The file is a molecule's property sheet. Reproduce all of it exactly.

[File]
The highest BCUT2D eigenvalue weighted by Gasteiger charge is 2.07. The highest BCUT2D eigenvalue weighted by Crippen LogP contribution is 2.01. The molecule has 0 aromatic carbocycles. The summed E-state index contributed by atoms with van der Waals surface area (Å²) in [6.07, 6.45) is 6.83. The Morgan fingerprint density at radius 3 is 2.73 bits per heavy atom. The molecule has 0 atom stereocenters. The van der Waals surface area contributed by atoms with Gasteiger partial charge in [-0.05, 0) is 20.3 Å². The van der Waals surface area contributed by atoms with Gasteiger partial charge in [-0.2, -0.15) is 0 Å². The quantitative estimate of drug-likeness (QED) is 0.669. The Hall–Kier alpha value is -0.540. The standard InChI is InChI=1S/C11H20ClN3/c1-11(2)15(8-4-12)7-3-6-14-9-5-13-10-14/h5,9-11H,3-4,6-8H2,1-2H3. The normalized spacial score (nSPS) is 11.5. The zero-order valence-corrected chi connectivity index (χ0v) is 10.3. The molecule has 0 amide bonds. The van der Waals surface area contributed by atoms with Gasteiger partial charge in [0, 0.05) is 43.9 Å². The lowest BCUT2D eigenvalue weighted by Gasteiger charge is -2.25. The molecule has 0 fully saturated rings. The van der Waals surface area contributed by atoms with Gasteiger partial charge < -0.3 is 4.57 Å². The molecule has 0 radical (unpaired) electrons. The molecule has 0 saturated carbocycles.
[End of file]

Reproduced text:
The highest BCUT2D eigenvalue weighted by Gasteiger charge is 2.07. The highest BCUT2D eigenvalue weighted by Crippen LogP contribution is 2.01. The molecule has 0 aromatic carbocycles. The summed E-state index contributed by atoms with van der Waals surface area (Å²) in [6.07, 6.45) is 6.83. The Morgan fingerprint density at radius 3 is 2.73 bits per heavy atom. The molecule has 0 atom stereocenters. The van der Waals surface area contributed by atoms with Gasteiger partial charge in [-0.05, 0) is 20.3 Å². The van der Waals surface area contributed by atoms with Gasteiger partial charge in [-0.2, -0.15) is 0 Å². The quantitative estimate of drug-likeness (QED) is 0.669. The Hall–Kier alpha value is -0.540. The standard InChI is InChI=1S/C11H20ClN3/c1-11(2)15(8-4-12)7-3-6-14-9-5-13-10-14/h5,9-11H,3-4,6-8H2,1-2H3. The normalized spacial score (nSPS) is 11.5. The zero-order valence-corrected chi connectivity index (χ0v) is 10.3. The molecule has 0 amide bonds. The van der Waals surface area contributed by atoms with Gasteiger partial charge in [0, 0.05) is 43.9 Å². The lowest BCUT2D eigenvalue weighted by Gasteiger charge is -2.25. The molecule has 0 fully saturated rings. The van der Waals surface area contributed by atoms with Gasteiger partial charge < -0.3 is 4.57 Å². The molecule has 0 radical (unpaired) electrons. The molecule has 0 saturated carbocycles.